I have been playing soccer for many years now (too many to count). Through all of these years I have played for and seen a variety of coaches. And I can tell you that not all coaches are created equal.
So what makes one coach excellent and another mediocre? Let me tell you the story of a coach I once knew; we will call him Fred.
Fred was known to be a very technically savvy coach who really knew the game and seemed to understand the best tactics on the field. For many years Fred coached a winning team.
They won because he had created a system that was built on not losing rather than a system built on winning. Think about what this means. What does that look like on the field of play?
It means that he built a very defensive game strategy where no goals would go in but on the reverse very few goals were put into the others teams’ net.
So what is wrong with this system you may ask? Well many problems arise from this game strategy:
- You are never fully developing your complete game strategy and therefore only working on the talents and capacity of half your team.
- You can only go so long before other teams figure out your “one” strategy.
- A defensive strategy forces you to always respond to the other team’s style of play. Therefore, you become a follower and not a leader.
- Your team members only learn one style of play and can only react to one formula. Creativity is not encouraged or promoted.
So what was the long term result of this style of coaching? Over the long term this “winning” team started to see more and more losses. Why you ask? Well as the game got more sophisticated and the competition more intense the players were not able to adapt and respond accordingly.
The coach also never adapted the strategy nor did he unleash the creative potential and capacity of each player. The sad news was that most of these players were never invited to play for higher level teams because other coaches deemed Fred’s players “uncoachable” and “inadaptable” to other styles of play.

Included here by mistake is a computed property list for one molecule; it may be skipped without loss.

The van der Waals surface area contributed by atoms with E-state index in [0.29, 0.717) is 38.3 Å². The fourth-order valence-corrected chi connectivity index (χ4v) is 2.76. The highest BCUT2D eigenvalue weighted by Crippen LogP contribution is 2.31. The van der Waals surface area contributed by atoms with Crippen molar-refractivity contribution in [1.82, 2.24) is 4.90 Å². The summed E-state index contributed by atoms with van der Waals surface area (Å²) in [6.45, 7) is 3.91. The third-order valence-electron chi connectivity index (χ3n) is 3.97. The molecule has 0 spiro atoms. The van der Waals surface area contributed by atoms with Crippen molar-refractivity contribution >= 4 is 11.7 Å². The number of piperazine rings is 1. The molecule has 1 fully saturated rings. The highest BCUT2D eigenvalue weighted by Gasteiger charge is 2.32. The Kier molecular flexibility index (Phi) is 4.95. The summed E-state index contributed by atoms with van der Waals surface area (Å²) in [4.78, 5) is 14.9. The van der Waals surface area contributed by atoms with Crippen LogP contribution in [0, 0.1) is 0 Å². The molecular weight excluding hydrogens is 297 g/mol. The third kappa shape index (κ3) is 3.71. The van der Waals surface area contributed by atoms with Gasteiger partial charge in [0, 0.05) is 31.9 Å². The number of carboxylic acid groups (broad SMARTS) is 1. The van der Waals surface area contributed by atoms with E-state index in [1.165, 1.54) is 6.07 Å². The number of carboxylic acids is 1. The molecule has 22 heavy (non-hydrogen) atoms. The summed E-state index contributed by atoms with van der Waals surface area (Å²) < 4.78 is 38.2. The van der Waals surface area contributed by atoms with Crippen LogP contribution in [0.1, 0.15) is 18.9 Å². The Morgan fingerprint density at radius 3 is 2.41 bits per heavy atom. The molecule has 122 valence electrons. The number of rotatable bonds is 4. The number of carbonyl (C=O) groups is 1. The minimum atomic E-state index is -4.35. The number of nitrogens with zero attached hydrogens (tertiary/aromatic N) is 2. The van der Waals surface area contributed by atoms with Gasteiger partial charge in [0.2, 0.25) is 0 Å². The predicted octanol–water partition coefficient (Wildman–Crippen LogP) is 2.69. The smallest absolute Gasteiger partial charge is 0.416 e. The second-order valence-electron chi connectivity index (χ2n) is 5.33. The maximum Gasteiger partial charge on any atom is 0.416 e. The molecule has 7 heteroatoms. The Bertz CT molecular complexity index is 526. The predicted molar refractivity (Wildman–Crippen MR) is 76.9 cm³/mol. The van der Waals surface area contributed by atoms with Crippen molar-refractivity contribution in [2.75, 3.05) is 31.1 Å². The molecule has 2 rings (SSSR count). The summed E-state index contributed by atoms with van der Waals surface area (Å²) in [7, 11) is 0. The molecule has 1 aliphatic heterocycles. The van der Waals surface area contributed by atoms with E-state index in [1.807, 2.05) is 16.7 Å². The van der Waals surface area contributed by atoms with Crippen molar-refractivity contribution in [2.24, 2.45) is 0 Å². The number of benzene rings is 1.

Fred’s early day success ended up leading to the long-term “failure” of the team and its individual players.
So what does this have to do with leadership and organizations? Well, like a coach, a leader needs to be able to lay out and adopt strategies that are not short sighted but that take a long term view.
Like a good coach a leader also needs to be able to set an overall strategy but then let his “players” use their creativity and talents to make it happen in the way that they think best. If a leader tries to calculate every person’s move and action then innovation and creative “play” cannot occur.
Also, if there is no overall strategy set out by the coach/leader then you can imagine the chaos that can occur on the field. Players will run around like headless chickens literally chasing the ball around rather than having a clear strategy and action plan.
The leader like the coach has to provide a game plan that is clear and concise yet leaves enough room for creative expression. A successful leader/coach also knows how each position connects to the other to make for a fully optimized and capable team.
As a leader you must make the necessary connections in your organization and create strategies and/or actions that are not strictly “defensive” to optimize and ignite the full capacity of your organization.
So don’t be a Fred! As a leader make sure that your game strategy is complete and that you have put in motion actions and strategies that are not piecemeal but fully connected and aligned for long-term success.
How complete and well defined is your game plan? Call the Pillars today to “up your game.” For more information on how The Pillars can help you develop your overall game plan.
If you have any questions on leadership, organizational or human development please do not hesitate to send them to us at firstname.lastname@example.org